If You Notice This Annoying Feeling Throughout the Day, See Your Doctor
This irritating feeling could signal a condition that can harm your vision if left untreated.
Whether you're prone to allergies or your contacts bother you by the end of the day, everyone finds themselves rubbing their eyes from time to time. However, if you notice that you're rubbing your eyes throughout the day due to a gritty feeling—akin to having sand in your eyes—you could be dealing with a potentially serious condition that merits a visit to your MD. Read on to discover what this feeling may mean for your ocular health, and for more symptoms you can't afford to ignore, If You Feel This at Night, You Need to Get Your Liver Checked, Doctors Say.
According to 2017 research published in the American Journal of Ophthalmology, dry eye disease (DED) is estimated to effect 6.8 percent of U.S. adults, or approximately 16.4 million people. While the condition may be seriously uncomfortable for those affected, many of its symptoms can easily be mistaken for something less serious, like run-of-the-mill irritation or a foreign object, like an eyelash or dirt, in your eyes. However, if left untreated, dry eye disease can significantly impact your quality of life. The results of a 2021 study published in BMJ Open found significant prevalence of depression, anxiety, and reduced work performance among those with dry eye disease.
The good news? Treatment, including eye drops, antibiotics, tear-stimulating drugs, and eye inserts that lubricate your eyes can all help, according to the Mayo Clinic. If you're worried you may have DED, read on to discover the condition's most common symptoms. And in other health news, check out This Is When You Should Take Tylenol Instead of Advil, Doctors Say.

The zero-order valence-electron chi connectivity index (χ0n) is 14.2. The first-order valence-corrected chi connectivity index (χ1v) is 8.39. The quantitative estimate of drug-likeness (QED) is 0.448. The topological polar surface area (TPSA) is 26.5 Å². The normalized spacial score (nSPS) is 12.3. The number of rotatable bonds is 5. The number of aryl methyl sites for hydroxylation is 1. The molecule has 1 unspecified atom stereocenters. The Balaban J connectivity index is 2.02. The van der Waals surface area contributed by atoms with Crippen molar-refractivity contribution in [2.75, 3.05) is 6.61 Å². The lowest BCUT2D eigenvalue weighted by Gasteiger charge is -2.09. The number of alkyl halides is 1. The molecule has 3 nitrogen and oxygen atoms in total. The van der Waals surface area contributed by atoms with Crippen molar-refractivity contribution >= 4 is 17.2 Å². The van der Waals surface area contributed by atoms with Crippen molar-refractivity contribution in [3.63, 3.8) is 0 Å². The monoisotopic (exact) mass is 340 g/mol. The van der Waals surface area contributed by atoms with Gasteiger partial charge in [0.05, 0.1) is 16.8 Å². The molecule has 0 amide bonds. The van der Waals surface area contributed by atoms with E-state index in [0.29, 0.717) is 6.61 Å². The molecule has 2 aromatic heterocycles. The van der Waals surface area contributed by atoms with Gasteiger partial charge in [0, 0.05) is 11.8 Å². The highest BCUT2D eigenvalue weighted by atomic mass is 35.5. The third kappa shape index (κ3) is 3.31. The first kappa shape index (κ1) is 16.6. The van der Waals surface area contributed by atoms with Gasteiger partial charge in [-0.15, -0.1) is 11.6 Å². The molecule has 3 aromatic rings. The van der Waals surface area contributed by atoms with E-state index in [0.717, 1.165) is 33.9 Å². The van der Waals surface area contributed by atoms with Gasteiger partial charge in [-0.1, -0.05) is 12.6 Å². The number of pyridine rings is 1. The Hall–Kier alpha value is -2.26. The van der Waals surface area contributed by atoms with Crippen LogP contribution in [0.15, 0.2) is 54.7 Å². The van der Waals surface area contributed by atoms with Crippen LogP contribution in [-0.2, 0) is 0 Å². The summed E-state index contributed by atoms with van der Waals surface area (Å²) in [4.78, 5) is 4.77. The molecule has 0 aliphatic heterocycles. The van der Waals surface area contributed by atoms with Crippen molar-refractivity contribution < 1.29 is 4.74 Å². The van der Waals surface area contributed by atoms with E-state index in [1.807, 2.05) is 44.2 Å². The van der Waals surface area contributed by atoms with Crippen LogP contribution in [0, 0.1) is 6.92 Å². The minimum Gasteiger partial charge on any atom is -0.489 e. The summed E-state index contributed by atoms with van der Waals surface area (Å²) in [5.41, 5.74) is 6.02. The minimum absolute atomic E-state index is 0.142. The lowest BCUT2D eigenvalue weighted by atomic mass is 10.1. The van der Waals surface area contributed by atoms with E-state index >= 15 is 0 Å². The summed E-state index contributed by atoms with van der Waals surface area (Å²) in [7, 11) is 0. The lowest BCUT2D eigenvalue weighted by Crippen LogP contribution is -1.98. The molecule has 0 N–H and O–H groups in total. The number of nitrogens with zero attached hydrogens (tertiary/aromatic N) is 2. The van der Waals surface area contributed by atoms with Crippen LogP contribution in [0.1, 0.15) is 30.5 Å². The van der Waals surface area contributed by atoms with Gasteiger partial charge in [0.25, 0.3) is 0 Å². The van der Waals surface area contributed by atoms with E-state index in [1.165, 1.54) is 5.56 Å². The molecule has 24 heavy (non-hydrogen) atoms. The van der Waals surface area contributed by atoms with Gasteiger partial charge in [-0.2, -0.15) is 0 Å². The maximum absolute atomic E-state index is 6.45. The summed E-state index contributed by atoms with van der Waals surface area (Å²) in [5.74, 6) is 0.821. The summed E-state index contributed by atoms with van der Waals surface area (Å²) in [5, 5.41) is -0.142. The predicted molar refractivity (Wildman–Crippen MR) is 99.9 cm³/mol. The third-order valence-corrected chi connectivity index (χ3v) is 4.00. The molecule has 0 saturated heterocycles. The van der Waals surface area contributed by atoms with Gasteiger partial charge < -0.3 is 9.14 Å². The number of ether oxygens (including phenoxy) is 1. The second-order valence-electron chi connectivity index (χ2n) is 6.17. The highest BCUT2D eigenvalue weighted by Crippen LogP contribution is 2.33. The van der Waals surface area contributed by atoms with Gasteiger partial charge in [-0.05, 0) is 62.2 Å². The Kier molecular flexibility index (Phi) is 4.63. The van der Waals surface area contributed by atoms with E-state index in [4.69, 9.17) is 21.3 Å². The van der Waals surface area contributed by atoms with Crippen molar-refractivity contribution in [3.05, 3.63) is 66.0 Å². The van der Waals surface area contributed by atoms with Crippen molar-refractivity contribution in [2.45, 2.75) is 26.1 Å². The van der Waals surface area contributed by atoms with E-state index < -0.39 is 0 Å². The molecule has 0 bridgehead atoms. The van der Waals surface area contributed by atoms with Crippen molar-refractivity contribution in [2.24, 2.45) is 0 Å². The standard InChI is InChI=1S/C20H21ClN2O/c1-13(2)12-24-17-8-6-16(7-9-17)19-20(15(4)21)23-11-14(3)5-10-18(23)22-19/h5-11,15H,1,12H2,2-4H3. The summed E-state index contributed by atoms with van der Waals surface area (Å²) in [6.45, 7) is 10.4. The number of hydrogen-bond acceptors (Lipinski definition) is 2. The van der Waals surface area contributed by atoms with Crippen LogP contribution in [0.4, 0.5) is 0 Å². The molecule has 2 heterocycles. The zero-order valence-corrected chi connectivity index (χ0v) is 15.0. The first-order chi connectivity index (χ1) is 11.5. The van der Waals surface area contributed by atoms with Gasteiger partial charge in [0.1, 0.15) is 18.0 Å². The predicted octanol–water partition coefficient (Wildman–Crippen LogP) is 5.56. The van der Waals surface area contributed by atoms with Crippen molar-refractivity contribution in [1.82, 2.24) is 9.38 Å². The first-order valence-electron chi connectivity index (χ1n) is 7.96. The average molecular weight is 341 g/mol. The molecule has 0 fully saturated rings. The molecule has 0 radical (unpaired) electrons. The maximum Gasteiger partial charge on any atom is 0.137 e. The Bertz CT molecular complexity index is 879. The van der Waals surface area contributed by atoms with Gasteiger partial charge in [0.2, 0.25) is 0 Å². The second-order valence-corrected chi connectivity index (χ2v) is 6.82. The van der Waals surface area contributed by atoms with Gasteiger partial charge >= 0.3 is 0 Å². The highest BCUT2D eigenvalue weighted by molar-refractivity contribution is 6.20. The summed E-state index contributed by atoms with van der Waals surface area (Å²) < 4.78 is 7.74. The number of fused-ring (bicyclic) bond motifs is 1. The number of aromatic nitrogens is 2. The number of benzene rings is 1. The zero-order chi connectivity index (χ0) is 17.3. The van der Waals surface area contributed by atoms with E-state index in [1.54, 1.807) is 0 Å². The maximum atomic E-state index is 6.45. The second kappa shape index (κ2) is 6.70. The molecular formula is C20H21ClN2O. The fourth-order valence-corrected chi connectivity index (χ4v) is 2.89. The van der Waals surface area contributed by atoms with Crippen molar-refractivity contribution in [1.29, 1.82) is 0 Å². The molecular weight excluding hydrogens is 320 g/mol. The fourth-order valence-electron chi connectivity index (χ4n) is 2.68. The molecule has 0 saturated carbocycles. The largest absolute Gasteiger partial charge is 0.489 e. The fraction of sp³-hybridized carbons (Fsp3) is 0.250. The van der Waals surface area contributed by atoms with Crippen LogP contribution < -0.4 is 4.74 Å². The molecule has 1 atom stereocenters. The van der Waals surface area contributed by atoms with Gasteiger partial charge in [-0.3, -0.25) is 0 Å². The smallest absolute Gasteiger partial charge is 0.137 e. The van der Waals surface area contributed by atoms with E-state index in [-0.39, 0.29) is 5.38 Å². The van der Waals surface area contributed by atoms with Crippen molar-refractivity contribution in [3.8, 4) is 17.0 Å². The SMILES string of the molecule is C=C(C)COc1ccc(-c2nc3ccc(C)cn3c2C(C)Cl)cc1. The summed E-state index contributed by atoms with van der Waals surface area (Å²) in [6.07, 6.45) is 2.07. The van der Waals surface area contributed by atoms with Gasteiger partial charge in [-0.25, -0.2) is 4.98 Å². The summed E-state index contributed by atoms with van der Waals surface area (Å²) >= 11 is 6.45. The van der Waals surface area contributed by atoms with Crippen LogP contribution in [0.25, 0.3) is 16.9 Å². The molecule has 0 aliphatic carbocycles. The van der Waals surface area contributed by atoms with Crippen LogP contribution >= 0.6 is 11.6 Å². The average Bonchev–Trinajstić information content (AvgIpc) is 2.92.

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While having red eyes can stem from a number of causes, it's one of the most common symptoms of dry eye disease, according to the Mayo Clinic. In contrast to many of the other symptoms of the disease, redness is noticeable to others and may contribute to negative feelings about one's self-image. In fact, according to a 2002 study published in Ophthalmology and Visual Science, individuals with dry eye disease reported that the condition negatively affected their self-esteem. And for more health news delivered straight to your inbox, sign up for our daily newsletter.
Stinging or burning sensations
Everything from exposure to chemicals to seasonal allergies can cause stinging or burning sensations in your eyes, but they're also a hallmark of dry eye disease, the Mayo Clinic notes. However, this sensation may lead to serious damage over time if it leads to you rubbing your eyes—a 2019 study published in the International Journal of Ophthalmology found that eye rubbing can lead to keratoconus, which can change the shape of your eye and cause blurred vision and light sensitivity. And if you want to protect your health, know that If You Can't Do This in 90 Seconds, Your Heart Is in Danger, Study Says.
Strangely enough, one of the symptoms most common in individuals with dry eye disease is eye watering. If you're plagued by this or other unpleasant symptoms of dry eye disease, the American Optometric Association (AOA) suggests that fatty acid supplements and use of a humidifier at home or work may help. And for the supplement to avoid, check out This Is the One Vitamin You Should Never Take, Doctors Say.
If being in brightly lit environments hurts your eyes, dry eye disease may be to blame. According to a 2016 study published in Expert Reviews in Ophthalmology, among a group of 236 veterans with mild to severe dry eye, 75 percent said they'd experienced sensitivity to light that caused them pain. Fortunately, wearing sunglasses can help reduce photosensitivity pain and may prevent wind or irritants from entering your eye and making the condition worse.
Blurry vision or eye fatigue
While many people experience blurry vision or eye strain from time to time, whether from declining vision or staring at a screen all day, they're also common symptoms of dry eye disease. If you're experiencing this symptom, the Mayo Clinic recommends taking regular breaks from tasks that require long periods of visual concentration and positioning your computer screen below eye level so you won't have to expose as much of your eye to see it. And for more signs of ocular issues, check out 17 Warning Signs Your Eyes Are Trying to Tell You About Your Health.